The winding taxi ride from Pokhara to Ghandruk in the Annapurna mountains of central Nepal was brought to a halt with the taxi driver’s pronouncement of a “shortcut.” My parents had lived in Nepal and knew enough Nepali to confirm what our cabbie had said. Apparently this route was an easier way to get to Ghorepani for the night. Apparently, it was the way of the locals. After snapping the requisite clips and taking the “pre-trek” picture, we began on the small trail that our helpful driver had pointed out. He had already left, leaving a trail of foul smoke in his wake.
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We enthusiastically began our hike. It was exhilarating to begin a journey powered by our own feet and in the almost legendary nation of Nepal, no less. The terrain was gorgeous—bursting with giant Rhododendrons, tumbling valleys and countless switchbacks. My favorite moment was meeting some little girls. They were shy, but also incredibly curious. We shared our snacks with them and enjoyed the view.
However, my parents were uneasy. There were no other recreational hikers on the path. In a village, my father went over to speak with a man on a rooftop. He was a school teacher and the roof he was repairing was his school. After conversing for a little, which allowed for our legs to rest, we were pointed in the right direction.
The family trotted down the steep path, singing, drinking water and taking photos. At the bottom of a valley we found a river, and a woman washing clothes stopped to talk with my confused parents. She said we should have turned right on a long-passed fork in the trail. Confused as ever, we turned back and found a lunch spot. Munching on dried fruit and dahlmot my parents consulted about our next move. It was already 15:00 and we were not even sure of our location. It was very unlikely that we would find Ghorepani before nightfall. We consulted maps and decided upon the most logical path. It appeared that we had not yet reached the intended starting point of Ghandruk for our trek!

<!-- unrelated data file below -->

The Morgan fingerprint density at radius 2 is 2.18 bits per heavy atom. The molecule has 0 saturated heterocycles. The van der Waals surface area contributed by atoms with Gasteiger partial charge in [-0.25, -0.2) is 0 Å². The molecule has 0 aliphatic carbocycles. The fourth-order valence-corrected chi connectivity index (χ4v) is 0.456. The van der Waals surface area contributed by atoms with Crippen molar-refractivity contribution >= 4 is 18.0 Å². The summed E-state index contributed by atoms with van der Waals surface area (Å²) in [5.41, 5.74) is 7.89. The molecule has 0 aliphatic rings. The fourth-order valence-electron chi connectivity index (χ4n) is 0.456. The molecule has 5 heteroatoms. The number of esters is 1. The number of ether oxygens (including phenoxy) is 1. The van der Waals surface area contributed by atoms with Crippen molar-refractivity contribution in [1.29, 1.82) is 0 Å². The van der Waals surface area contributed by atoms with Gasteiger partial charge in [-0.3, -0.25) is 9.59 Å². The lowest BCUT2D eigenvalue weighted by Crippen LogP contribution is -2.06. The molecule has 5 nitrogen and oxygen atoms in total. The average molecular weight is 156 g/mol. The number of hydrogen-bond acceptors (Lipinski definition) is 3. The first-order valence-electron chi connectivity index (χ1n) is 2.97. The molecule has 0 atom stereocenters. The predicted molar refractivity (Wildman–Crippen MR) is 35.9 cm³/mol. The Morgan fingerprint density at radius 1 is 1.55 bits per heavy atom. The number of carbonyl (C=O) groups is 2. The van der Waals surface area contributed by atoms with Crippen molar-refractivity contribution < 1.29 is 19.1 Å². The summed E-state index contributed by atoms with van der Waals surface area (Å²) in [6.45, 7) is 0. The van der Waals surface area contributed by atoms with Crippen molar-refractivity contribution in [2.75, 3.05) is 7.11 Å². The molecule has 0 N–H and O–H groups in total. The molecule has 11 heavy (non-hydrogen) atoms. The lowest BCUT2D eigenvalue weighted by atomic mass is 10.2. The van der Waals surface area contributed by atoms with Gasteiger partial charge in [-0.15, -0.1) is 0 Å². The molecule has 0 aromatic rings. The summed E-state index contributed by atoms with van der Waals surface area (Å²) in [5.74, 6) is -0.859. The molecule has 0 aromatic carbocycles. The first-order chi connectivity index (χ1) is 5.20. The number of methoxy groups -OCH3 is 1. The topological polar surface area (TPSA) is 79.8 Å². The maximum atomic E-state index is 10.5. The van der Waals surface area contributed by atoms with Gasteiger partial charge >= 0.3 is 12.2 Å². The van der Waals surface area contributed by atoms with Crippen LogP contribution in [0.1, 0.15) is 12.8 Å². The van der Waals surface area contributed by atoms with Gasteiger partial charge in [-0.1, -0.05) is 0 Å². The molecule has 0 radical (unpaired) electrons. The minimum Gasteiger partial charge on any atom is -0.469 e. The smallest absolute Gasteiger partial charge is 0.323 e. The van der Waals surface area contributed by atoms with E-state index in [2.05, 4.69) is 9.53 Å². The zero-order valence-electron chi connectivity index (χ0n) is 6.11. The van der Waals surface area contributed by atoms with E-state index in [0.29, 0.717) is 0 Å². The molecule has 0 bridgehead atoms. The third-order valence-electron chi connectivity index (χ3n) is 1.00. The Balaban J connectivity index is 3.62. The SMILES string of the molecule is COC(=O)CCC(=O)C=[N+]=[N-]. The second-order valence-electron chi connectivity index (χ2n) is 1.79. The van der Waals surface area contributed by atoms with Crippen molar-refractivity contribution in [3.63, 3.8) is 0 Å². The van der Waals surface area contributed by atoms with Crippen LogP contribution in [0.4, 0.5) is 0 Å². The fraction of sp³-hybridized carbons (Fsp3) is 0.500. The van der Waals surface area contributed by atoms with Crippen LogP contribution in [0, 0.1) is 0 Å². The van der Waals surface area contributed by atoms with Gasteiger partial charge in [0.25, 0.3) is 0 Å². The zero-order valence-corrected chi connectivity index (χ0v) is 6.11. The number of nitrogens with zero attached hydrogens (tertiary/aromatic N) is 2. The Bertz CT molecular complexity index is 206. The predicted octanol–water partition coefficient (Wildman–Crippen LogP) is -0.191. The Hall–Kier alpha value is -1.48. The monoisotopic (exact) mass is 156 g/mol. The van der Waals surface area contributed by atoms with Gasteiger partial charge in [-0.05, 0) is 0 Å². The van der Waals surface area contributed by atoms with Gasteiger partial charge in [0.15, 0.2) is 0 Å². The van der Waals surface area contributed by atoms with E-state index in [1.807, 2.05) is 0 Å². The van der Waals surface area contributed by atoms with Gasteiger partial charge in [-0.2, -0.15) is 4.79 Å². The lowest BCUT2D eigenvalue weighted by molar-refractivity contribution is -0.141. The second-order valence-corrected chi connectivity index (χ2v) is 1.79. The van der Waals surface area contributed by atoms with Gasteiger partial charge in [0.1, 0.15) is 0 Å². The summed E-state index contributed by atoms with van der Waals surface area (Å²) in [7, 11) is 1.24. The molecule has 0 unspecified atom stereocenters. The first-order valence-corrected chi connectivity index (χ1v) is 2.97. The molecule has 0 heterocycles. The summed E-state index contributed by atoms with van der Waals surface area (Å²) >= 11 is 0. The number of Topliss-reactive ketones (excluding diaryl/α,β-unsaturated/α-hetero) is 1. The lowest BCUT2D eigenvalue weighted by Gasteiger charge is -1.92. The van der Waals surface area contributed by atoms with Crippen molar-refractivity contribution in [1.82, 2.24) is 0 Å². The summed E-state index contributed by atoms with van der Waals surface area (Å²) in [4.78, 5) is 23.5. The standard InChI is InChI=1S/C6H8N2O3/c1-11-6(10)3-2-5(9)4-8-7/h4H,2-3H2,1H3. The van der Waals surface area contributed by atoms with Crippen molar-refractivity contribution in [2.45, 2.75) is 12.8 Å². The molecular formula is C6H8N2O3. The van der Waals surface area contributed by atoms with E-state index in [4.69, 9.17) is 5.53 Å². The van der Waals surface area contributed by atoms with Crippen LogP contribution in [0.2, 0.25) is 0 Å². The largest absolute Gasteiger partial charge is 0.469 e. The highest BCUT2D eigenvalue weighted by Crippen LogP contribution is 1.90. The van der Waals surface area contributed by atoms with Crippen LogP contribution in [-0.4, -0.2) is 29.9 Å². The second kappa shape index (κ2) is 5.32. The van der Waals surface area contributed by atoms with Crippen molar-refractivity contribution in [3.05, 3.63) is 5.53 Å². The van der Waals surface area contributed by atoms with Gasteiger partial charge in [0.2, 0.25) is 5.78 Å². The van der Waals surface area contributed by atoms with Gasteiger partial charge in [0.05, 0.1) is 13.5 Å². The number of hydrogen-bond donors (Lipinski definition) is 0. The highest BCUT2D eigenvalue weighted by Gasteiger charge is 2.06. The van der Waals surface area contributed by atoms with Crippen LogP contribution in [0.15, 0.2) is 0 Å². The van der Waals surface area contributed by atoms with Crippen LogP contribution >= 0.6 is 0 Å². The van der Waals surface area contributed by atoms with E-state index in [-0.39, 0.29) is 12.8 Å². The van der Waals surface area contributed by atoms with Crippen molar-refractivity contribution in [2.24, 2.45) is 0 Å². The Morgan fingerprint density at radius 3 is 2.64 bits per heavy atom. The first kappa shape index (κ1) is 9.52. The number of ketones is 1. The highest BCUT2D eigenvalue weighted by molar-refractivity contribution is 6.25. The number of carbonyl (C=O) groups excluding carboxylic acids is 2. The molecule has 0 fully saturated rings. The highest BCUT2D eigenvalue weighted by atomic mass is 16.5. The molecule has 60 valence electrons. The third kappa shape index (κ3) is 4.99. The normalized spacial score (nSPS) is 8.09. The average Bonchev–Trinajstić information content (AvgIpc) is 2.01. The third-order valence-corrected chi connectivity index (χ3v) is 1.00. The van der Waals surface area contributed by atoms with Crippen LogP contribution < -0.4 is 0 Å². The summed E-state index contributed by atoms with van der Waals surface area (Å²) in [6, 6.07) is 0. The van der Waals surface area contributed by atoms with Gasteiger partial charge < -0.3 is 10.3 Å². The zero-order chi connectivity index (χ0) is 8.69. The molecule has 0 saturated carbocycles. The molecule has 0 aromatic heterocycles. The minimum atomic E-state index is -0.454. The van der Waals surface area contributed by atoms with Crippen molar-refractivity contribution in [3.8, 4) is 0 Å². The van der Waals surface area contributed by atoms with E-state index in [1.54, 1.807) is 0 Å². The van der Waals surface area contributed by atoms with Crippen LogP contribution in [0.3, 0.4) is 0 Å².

This was not a shortcut.
My family uncertainly continued hiking, worried we were heading into the enormous Annapurna Mountain Range. Early monsoon rains fell upon our lost quartet and the moon was glimmering through the sal trees by seven o’clock. My parents seriously discussed what we were going to do. My little brother began to cry. We had been hiking for nearly nine hours.
My Dad called to two boys walking across the terraced fields, “Malai syug garna sukincha?” “Can you help us?”
He spoke with the boys in a mix of Nepali and emphatic gesturing. Their names were Raja and Rabindra, and they knew of a nearby hotel. We trudged on, not on the path, but through fields and past huts. It was another “shortcut,” I realized with dread.
It was now completely dark. The boys walked at an astonishing pace. My brother sniffled, I unknowingly got a leech bite and our prospects for finding this mythical hotel seemed dismal.
Suddenly, we saw electric lights on the hillside. It was the Hotel Buddha! We walked towards the building with relief. Amazingly, we had made it. My Dad gave gifts to the boys for their assistance and we fell into a wonderful sleep.
Nepal offered some amazing adventures for my family and we now understand the danger in cutting corners. Our trek in the Annapurnas taught the value of following the true paths through life.
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